My attachment to Williams dates back to the mid-’90s, when I was in my teens and Williams were winning championships all over the shop – the most significant for me being Damon Hill’s 1996 drivers title. That attachment has been maintained by the presence of Frank Williams, who continues to be one of the most remarkable people in Formula 1 – a point reinforced by his reaction to the pole position, the victory, and the unfortunate pit fire the team suffered almost immediately afterwards.
Best Bowing Out: Casey Stoner
You couldn’t have written a better story than Casey Stoner’s retirement from MotoGP. It came completely out of the blue, and he was openly critical of the sport both in and after his announcement. So as early as May, we knew that 2012 would be Stoner’s only chance to add a third world championship.
That chance disappeared entirely when he was forced to miss three races following his crash in Indianapolis. That didn’t put an end to the story though, as it became a battle to come back from injury and win at Phillip Island, which would make it six in a row at his home race.
Amazingly, he did just that. Only once in his time in the premier class did he not win the Australian Grand Prix, and that was in his first season, on a satellite Honda.
It was a suitably impressive end to a regrettably short, but brilliant MotoGP career.
Best Person: Alex Zanardi
Okay, so his achievements this year weren’t directly motorsport related, but it’s safe to say that Alex Zanardi has a place in every motorsport fan’s heart. How could he not? Formula 1 driver and twice CART champion in his first motorsport career, and after losing of both legs in a massive CART crash, multiple WTCC race winner in his second.
His two hand-cycling gold medals – and a silver – at the London 2012 Paralympic Games this summer, then, were utterly remarkable, yet almost inevitable given his character. And it’s not just motorsport fans who celebrated his achievement: the IPC considered him among the twelve most outstanding athletes of the Games.
That’s not all. The tale of Zanardi helping a 17-year-old complete the Venice Marathon in October, making use of rope scavenged from a bin and good old-fashioned sticky tape along the way, cemented his reputation as World’s Most Determined Man.
You can throw a DTM test for BMW in there too. What a year.
Best Championship: Moto3
Moto2 seemed like brilliantly chaotic madness when it was introduced in 2010. Moto3, new for 2012, made that seem positively tame.
There was close racing all season, but Assen comes immediately to mind as a highlight – particularly the feisty battle between KTM team-mates Sandro Cortese and Danny Kent.
The leading pack had been relentlessly passing and repassing each other, and the race went right down to the final corner: Luis Salom was leading but slow out, leaving Maverick Vinales to take advantage and the win; Cortese finished 2nd, 0.011 seconds ahead of Kent in 3rd; Salom was only 0.001 second behind Kent in 4th. You can relive the final five laps here, in glorious German shaky-vision.
That was Kent’s first podium, but he went on to take a pair of wins, the Brit ending the season 4th in the standings. Good stuff.
There’s an unusually broad selection of Formula 1 books around this year. But those are just playing to the crowd. That crowd is ageing, and the sport needs to attract more pesky youngsters. With the season over, and Christmas approaching, that should mean merchandising-a-go-go.
McLaren’s Tooned animated series and Codemasters’ F1 Race Stars game are both around to cash in at this most lucrative time of year, but they should just be the tip of the stocking-friendly, officially-licensed iceberg.
Fortunately, I have an impressively sharp blogging ice pick, which I’ve used to chip off a few ideas:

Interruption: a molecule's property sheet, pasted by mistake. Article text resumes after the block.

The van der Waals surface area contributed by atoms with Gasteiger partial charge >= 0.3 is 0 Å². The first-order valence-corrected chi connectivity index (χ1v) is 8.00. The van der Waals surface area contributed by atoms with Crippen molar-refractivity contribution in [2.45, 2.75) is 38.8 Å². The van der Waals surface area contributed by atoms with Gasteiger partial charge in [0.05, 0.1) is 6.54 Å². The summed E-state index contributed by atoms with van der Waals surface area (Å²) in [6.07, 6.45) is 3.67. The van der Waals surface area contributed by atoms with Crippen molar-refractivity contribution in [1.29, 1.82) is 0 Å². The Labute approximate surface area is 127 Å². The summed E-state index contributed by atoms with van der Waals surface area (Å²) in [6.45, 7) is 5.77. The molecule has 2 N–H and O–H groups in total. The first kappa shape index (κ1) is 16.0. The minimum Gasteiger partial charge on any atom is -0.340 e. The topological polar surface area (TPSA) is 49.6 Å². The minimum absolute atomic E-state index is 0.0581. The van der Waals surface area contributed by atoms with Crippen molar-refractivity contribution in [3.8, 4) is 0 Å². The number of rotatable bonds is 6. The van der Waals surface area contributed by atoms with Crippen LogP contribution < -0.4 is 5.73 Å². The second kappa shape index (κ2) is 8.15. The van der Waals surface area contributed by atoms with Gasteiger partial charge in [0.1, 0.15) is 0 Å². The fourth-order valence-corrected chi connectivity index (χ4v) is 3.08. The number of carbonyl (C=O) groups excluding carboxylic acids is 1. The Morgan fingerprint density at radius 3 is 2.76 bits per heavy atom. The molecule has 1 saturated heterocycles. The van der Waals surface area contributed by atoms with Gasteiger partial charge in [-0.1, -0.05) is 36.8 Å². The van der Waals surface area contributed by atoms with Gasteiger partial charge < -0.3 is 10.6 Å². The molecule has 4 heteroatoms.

Did Sebastian Vettel deserve to become Formula 1’s new youngest ever triple world champion yesterday? Or would Fernando Alonso have been more deserving?
Shut up, it’s a nonsense question.
The question of who deserved it, however, is less stupid in the case of 10th place in the constructors championship. With that 10th place comes valuable TV money, and before the weekend, Marussia were leading that particular battle thanks to Timo Glock’s 12th place finish in Singapore.
That all changed in the closing stages of the Brazilian Grand Prix, however, as Vitaly Petrov passed Charles Pic for 11th place, giving Caterham that prestigious title of third worst constructor. Plus the small matter of the aforementioned telly cash.
Naturally, Marussia were disappointed to lose the position. In fact, team principal John Booth said that ‘disappointed’ “doesn’t even come close”. But did they realistically deserve to finish ahead of Caterham?
Let’s have a look at who – of Caterham, Marussia and HRT only – came top in qualifying and the race at each Grand Prix this year.
Paints a picture, doesn’t it? A green and yellow picture.
That’s to take nothing away from the progress that Marussia made this year though – and without KERS, let’s not forget. Caterham had KERS this season, and Marussia will next, so the battle should only be closer in 2013 – it’ll certainly be fairer.
And with HRT unlikely to feature on the grid, unless there’s a pretty big upset elsewhere, Caterham and Marussia will be fighting to avoid the ignominy of being F1′s worst team. Now that’s something to fight about.
It’s easy to make jokes about the Formula 1 young driver test. It might even be fun. But do you know what’s more fun? Statistics.
So, now that all the tests are complete, let’s have a proper look: how young are this year’s young drivers?
Well that’s not so bad, is it? On average this year’s young driver testers are five years younger than the teams’ regular drivers. Would you consider 24 objectively ‘young’? That probably depends on how old you are.
Toro Rosso are the only team to have an older young driver line-up than their race pairing. But it’s by the smallest of margins, and given that all of their drivers are young scamps, that’s acceptable.
The two drivers in their 30s are certainly pushing the boundaries of young – those being Nicolas Prost for Lotus, and McLaren regular Gary Paffett. Only three others are over 25: Giedo van der Garde for Caterham, Davide Rigon for Ferrari, and Rodolfo Gonzalez for Force India.
Everyone else: well done.
(Rigorous analysis fans! Don’t worry, those cheeky young drivers who drove for more than one team were only counted once in the total.)